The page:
§ Sir Robert Wilson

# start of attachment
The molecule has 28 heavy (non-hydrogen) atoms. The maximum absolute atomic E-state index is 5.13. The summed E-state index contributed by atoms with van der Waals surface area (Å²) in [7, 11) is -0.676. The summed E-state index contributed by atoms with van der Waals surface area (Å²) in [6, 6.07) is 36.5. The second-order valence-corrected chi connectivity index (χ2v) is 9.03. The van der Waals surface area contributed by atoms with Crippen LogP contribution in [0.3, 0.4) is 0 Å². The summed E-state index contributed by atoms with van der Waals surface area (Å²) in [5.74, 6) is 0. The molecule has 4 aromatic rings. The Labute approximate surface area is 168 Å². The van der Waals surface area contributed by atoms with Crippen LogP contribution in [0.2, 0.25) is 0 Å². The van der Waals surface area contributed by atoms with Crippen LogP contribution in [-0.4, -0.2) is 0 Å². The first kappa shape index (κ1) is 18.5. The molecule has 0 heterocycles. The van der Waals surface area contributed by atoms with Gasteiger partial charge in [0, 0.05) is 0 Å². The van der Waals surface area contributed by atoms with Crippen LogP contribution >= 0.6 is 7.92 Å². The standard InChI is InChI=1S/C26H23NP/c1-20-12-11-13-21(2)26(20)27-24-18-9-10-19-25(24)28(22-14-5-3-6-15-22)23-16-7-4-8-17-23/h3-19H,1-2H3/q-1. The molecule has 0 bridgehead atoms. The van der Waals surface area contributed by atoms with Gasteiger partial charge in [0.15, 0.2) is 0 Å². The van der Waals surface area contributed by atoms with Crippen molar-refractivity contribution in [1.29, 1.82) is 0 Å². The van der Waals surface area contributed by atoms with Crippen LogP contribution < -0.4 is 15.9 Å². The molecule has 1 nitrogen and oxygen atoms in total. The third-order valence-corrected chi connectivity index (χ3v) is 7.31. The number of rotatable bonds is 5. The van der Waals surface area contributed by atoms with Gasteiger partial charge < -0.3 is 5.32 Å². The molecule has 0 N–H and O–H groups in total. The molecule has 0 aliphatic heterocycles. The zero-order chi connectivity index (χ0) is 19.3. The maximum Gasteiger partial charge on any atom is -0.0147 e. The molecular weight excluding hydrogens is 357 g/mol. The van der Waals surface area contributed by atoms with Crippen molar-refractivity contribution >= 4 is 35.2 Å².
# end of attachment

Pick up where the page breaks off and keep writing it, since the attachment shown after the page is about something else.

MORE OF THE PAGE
rose and said, it was his painful duty to present a petition for which he was sure the house would have deep regret, any occasion should appear to have been offered, since the allegations contained in it, if proved, would subject not only a gentleman in a distinguished station at the Irish bar, but also a member of that house, to its severest animadversion for a breach of privilege, affecting its honour and dignity, subversive of the freedom of elective franchise, and those securities which should guard the sanctuaries of justice, as well as of the constitution. He lamented the hon. member was not in England; but as he had received intimation of the petitioner's intention, and the petitioner's private interests would be much injured by an indefinite delay, he trusted the house would not think the petition had been precipitately brought for- 291 ward. If the hon. member had been present, he should have abstained from every observation which might prejudge the case: absent, he would redouble his caution; but it was only justice to add, that whilst the parties accused stood high in the estimation of many members in that house, and their friends in general, the petitioner, from his station in society, his connexions, and above all, his character, was no less entitled to the consideration which an honourable accuser had a right to expect, and which, as a just man, he would only require until the parties accused had had an opportunity to defend themselves from his charge. It appeared that the hon. Wyndham Quin, a member of parliament for the county of Limerick, had been, some time back, appointed Custos Rotutorum for that county. Amongst the many offices in his patronage, was that of the clerkship of the peace, an office of very great importance as administering both criminal and civil justice, and holding the registry of all freeholds. In Ireland, he also understood it to be considered of peculiar importance, from other duties being attached to it, which produced to its holder a considerable revenue, as well as great personal importance. Mr. Thomas William Grady, the petitioner, had been in possession of his office for fifteen years preceding. Shortly after his appointment, the hon. Wyndham Quin sent him a communication of his intention to remove him, but to allow him a pension of 200l. a year out of the emoluments of the office. The petitioner declined acceding to the proposal. In September Mr. Carew Smith called on Mr. Quin to interfere on behalf of Mr. Grady. Mr. Quin told him he intended to appoint Mr. Richard Smith, of Limerick, but that he would insist on his allowing Mr. Grady 200l. a year out of the profits of the office, on condition that the latter gentleman should support him at elections for knights of the shire, with his hundred tenants. Mr. C. Smith observed, that such a contract would be illegal. Mr. Quin said it would be only an equivalent, a quid pro quo. Next day, Mr. Quin renewed the proposition, in presence of a gentleman named Thomas Goold, esq. Mr. C. Smith expressed his opinion of its illegality. He however drew up a minute of the conversation and sent it to Mr. Quin. The next day Mr. Quin, accompanied by Mr. Goold, delivered to Mr. C. Smith the minute, with a verbal alteration that appears on the face of it. Mr. 292 Goold objected to Mr. Quin's putting his name to the paper, but declared he would always testify to the validity of the engagement. As the case materially rested on the actual words as well as the authenticity of this minute, he could not trust to the accuracy of his memory, but read a copy of it to the House. The hon. member then read a copy of the minute to the following effect:—"The hon. Mr. Quin proposed that Mr. R. Smith should be appointed to the office, on condition of his paying Mr. T. W. Grady, a sum of 200l. a year out of the profits of it, and that it was expected that Mr. T. W. Grady should remain politically connected with the hon. W. Quin, as long as he continued in the receipt of the said sum, but that he should be at liberty at any time on failure of payment, or on giving up the said annuity, to make a transfer of his political interest." When the petitioner received the proposal he rejected it with indignation, and immediately declared his resolution to bring the matter before parliament. That intention becoming public, a gentleman of Limerick, Mr. Garbett, alarmed for Mr. Quin, called on him, and advised him to offer the 200l. a year to Mr. Grady without any consideration, accordingly Mr. Quin wrote a memorandum to Mr. Grady as follows:—"Mr. Grady may vote as he pleases, and if it shall be against me, I will not deprive him of his annuity." When the petitioner read it, he thought he should, be equally culpable with the member complained of, if he had received the proffered allowance, or given up his design of a public investigation. He (sir R. Wilson) Was instructed to say that the petitioner was perfectly prepared to prosecute the inquiry, and that the documents referred to could all be produced before the house, or a committee. He hoped he had, in stating the matter, abstained from every thing but a plain description of the case, and then moved, that the petition be brought up.